Many folks are hoping that this market is more like the 2011 mini-bear, where there were 2 5% plus days in August. But even they were followed by a lower in October.

And of course, that market was not starved for liquidity. The Fed was merely in a QE pause then, not draining money from the system persistently like it is today. Sure, maybe the Fed will reverse course in 3 months. But there’s never any need to anticipate what the Fed might do. Markets move on the money, not the talk. Be patient. Don’t fight the Fed.

And please forgive me for being cynical but wasn’t it just a couple of days ago that Treasury Secretary Mnuchin announced that he was calling in the Plunge Protection Team (PPT)? It’s highly unlikely that he was acting as a free agent. Wasn’t it just yesterday morning that President Trump told everyone that this was a great time to buy stocks. What a surprise! The Dow rallied 1000 points the very same day.

Call it the fickle hand of fate.

But what about the PPT? The PPT is trader’s lingo for the President’s Working Group on Financial Markets, formed by President Reagan in the wake of the 1987 crash, purported to insure the “integrity” of financial markets. It subsequently became popularly known as the Plunge Protection Team in 1997, after the Washington Post gave it that moniker in a headline. Financial writers began accusing the PPT of propping up the stock market during big declines.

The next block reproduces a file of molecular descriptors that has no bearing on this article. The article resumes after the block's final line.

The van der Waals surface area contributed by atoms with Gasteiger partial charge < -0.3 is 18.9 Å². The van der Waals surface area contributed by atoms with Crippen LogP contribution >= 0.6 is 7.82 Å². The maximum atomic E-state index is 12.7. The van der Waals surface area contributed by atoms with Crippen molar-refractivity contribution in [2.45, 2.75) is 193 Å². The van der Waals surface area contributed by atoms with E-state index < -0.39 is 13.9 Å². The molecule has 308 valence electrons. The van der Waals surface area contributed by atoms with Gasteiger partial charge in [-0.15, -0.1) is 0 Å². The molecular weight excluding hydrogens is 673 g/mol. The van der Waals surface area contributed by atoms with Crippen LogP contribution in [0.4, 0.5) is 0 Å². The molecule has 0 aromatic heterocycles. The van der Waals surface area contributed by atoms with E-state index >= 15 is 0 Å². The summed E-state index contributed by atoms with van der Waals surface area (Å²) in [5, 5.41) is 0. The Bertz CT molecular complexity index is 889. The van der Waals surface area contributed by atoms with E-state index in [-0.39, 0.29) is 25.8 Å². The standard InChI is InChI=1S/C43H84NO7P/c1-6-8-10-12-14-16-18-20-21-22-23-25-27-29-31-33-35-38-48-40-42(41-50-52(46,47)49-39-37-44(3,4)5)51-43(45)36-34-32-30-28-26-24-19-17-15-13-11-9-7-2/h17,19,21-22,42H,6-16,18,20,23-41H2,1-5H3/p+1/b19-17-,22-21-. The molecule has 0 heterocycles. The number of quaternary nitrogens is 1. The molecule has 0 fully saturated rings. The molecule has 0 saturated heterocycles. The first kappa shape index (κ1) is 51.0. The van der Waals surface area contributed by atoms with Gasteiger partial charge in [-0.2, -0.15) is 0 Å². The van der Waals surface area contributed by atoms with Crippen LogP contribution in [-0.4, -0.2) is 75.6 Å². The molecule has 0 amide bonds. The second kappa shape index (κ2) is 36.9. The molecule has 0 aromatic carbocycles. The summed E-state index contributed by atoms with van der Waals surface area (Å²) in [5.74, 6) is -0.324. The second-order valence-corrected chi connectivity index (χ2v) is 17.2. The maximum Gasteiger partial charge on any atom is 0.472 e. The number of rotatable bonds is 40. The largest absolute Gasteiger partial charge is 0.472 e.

I have absolutely no evidence that this is the case.  What we do know is that the market is starved for liquidity as the Fed pulls money out of the system and the Treasury pounds the market with gargantuan wads of supply. The illiquidity affects the market in both directions. Spreads widen between bids and offers on both the downside and the upside. Dealers are unable to maintain orderly markets in either direction, although to me, the market certainly has looked more orderly on the downside than it did Wednesday on the upside.

We also know that shorts are extremely jealous of their profits. When shorts are threated with the loss of those profits, they cover first and ask questions later. I like to quip that in earth’s final days, when the core of the planet is about to explode, the one thing that you can count on is that the shorts will cover.

So I think that was a big driver of what happened yesterday.

Those of us who’ve been around the market for a while have seen some face ripping rallies in past bear markets. This rally, while truly spectacular, doesn’t surprise me, especially given the suspicious nature of the attendant political theatrics. Do I think the fix was in? I’ll let you be the judge. But even with all the histrionics and theater, this was, after all, the day after Christmas. The professionals are all on vacation.